The larger the company size, the higher the proportion of low IT performers, according to the State of DevOps: Market Segmentation Report from Puppet, based on the 2017 State of DevOps Survey data ...
More organizations are discovering the efficiencies of adopting DevOps practices for application lifecycle management. As they do, they realize that Application Performance Management (APM) enables DevOps ROI (return on investment).
Large enterprises typically run multi-tiered applications across a variety of systems and platforms. These can range from in-house mainframes to external clouds. With the accelerating usage of cloud-based apps, the complexity of integrating these applications is a challenge for even the most sophisticated IT teams.
Greater agility is the underlying business case for a DevOps approach. Leveraging increased automation, DevOps applies agile and lean practices throughout the software lifecycle. It allows IT to launch higher quality applications and deploy them faster than in the past.
The Key to Better Performing Applications
APM is integral to helping companies realize ROI on their DevOps initiatives. By moving performance analytics forward in the development lifecycle, DevOps teams can discover dependencies to learn how an application will perform once it goes “live”. Metrics derived from continuous transaction monitoring act as an early warning system for operational or quality issues – before the application is released into production. These metrics can then be used to establish key performance indicators (KPIs) against which the production environment can be measured.
Rather than waiting for post-production performance data to analyze what went wrong, the DevOps team can build performance analytics models that can anticipate operational and quality problems before the delivery phase. As production metrics more consistently adhere to KPIs, application performance – and user experience – improves.
Sharing the data with line of business teams at this stage accelerates the feedback loop from the various application stakeholders. These can include internal users, customers and partners. This feedback is essential for all constituents to make changes about what capabilities the application should have. The DevOps team can then make adjustments faster and with less stress while maintaining focus on optimizing the user experience.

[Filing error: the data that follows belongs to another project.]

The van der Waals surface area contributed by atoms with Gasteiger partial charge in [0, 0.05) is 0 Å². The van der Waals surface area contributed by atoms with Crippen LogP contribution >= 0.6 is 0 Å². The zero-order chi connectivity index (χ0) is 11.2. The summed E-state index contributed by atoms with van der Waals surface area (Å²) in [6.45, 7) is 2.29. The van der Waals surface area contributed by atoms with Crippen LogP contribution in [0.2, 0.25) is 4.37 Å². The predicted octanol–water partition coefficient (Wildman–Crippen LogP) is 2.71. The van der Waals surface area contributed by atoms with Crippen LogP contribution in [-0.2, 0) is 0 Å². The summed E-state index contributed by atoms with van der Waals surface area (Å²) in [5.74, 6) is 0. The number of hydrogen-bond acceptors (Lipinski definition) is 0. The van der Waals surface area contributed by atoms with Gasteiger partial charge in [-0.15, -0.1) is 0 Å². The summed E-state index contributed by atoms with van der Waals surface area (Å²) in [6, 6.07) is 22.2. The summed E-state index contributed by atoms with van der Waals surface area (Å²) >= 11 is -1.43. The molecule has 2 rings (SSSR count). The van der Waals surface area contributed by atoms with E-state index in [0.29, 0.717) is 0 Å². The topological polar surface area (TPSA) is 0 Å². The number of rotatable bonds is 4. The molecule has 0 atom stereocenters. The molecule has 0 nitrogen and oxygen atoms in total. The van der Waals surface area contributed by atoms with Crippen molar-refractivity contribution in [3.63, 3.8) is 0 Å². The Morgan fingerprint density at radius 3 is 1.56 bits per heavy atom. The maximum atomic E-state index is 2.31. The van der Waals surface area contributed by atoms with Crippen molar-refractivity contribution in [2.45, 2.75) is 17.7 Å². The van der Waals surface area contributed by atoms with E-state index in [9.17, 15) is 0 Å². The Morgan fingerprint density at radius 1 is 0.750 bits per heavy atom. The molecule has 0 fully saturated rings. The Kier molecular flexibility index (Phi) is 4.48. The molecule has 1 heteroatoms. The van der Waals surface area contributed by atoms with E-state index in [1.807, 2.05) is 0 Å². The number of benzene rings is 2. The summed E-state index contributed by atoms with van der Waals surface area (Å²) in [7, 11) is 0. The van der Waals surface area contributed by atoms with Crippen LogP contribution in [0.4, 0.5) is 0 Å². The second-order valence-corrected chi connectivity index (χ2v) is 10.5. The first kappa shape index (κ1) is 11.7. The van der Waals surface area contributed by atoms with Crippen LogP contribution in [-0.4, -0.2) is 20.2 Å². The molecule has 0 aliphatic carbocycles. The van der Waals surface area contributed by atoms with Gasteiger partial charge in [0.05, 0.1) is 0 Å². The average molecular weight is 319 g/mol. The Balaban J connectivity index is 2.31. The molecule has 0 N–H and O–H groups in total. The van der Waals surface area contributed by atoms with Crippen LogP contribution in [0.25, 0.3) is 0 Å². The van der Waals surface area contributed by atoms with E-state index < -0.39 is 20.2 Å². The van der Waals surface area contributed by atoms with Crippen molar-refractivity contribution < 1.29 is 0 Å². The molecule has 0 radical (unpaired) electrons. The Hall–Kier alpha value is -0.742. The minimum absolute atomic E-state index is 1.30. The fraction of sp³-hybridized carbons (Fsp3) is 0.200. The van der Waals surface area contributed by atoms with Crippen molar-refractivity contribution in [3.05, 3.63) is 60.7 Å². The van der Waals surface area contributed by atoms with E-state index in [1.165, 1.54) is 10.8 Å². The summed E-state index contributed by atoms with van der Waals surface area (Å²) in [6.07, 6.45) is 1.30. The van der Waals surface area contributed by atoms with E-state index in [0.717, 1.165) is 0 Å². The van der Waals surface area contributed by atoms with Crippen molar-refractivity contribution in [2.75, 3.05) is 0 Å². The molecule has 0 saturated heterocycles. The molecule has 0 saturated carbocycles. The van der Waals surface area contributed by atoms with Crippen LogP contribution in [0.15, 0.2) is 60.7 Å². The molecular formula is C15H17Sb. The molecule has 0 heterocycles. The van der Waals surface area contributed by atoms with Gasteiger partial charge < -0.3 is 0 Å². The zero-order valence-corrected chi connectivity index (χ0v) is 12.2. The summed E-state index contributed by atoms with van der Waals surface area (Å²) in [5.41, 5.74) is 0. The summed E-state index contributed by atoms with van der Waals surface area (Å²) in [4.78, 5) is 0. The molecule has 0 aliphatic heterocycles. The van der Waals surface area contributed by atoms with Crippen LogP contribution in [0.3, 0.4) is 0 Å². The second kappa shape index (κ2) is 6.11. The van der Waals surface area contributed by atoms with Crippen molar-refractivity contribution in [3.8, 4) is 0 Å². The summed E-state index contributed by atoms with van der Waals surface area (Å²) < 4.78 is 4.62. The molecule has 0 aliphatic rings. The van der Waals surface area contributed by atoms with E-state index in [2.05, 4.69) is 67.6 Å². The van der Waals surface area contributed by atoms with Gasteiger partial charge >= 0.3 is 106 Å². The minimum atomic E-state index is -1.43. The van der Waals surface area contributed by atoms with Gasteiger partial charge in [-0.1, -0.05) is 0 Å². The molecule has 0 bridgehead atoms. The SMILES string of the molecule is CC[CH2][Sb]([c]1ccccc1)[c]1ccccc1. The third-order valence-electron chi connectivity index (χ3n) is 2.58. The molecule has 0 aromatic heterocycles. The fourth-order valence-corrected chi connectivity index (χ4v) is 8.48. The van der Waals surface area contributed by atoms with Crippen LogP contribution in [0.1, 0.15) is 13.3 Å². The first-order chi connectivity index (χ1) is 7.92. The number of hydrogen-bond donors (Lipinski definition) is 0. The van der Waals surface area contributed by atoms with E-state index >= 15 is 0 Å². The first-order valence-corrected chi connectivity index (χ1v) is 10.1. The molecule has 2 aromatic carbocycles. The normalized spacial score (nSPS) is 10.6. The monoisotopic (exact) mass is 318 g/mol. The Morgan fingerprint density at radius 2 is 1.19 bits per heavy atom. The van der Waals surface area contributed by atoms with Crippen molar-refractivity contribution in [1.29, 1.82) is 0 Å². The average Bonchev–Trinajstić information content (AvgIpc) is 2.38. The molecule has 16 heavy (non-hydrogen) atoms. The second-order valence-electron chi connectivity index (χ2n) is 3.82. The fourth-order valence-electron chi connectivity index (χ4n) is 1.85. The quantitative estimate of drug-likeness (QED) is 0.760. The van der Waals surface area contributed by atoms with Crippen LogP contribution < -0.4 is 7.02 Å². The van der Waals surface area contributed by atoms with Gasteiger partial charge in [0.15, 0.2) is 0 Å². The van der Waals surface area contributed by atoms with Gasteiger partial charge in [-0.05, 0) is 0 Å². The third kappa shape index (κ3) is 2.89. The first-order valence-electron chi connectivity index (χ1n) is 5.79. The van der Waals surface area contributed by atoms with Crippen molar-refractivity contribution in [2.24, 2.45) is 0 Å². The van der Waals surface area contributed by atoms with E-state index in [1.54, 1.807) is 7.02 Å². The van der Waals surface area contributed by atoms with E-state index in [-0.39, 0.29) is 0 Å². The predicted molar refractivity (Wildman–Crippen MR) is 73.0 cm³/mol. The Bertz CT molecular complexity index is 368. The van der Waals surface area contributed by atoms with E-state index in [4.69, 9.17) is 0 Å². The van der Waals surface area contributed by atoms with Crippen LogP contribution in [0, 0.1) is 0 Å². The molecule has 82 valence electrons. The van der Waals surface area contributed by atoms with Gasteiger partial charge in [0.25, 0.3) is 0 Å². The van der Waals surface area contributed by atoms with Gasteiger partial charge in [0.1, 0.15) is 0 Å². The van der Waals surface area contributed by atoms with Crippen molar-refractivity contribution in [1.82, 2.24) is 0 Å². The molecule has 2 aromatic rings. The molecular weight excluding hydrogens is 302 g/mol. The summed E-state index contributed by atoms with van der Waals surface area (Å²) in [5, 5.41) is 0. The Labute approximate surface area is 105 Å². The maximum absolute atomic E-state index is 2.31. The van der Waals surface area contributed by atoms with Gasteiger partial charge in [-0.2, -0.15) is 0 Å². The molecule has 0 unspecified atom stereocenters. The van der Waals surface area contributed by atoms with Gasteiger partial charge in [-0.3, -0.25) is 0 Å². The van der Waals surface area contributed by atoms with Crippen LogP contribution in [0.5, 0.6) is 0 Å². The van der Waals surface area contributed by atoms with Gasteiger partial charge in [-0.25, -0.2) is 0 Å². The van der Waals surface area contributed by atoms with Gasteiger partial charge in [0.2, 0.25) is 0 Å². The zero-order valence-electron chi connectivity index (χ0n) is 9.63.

Closer collaboration between development, operations and quality assurance teams can alleviate other issues as well. Silos of performance data held by different teams – infrastructure, server, network, virtualization or application – can be integrated into a higher-level view. As stand-alone data sets, their benefits are diluted by their incompatibility. This is a common problem with point solutions. While each may be separately indicating good application performance, the user experience may still be poor.
Related to this silo issue is that each of these solutions comes with its own console. Their incompatibility can generate many false positives. IT teams will often get frustrated and eventually ignore most of the alerts they receive.
Meanwhile, performance continues to suffer. Internal users abandon the application, eroding productivity. Customers grow frustrated and leave the site, costing revenue and reputational damage.
Benefits of an Integrated APM Platform
This data only begins to yield meaningful insights when it’s integrated into a unified strategic framework. A unified platform approach to assuring user experience allows performance metrics from the DevOps process to be correlated with post-production data.
Information about how users engage with an application and the feedback those users provide about their experience are most valuable for the DevOps team. These include metrics such as the number of tickets generated due to user complaints, adds, drops or changes that occur in the normal course of business, or customer comments in app stores or on social media.
A unified platform with advanced performance analytics provides IT teams with operational intelligence about user experience at the point of engagement. They allow triage techniques to pinpoint the root cause of performance issues in real time to accelerate troubleshooting and mean time to repair (MTTR). The “R” in MTTR really refers to “reliability”. All of this performance data then cycles back to the DevOps team so that processes can be refined to improve agility.
A unified APM platform that enhances user experience directly correlates to the enterprise product life cycle. Companies can realize faster time to value by accelerating product development and launches. User experience that consistently meets or exceeds customer expectations builds loyalty and strengthens competitiveness. ROI improves through reduced costs, enhanced productivity and new revenue streams. Better application performance also mitigates risks, such as uncompleted transactions, reputational damage or compliance violations.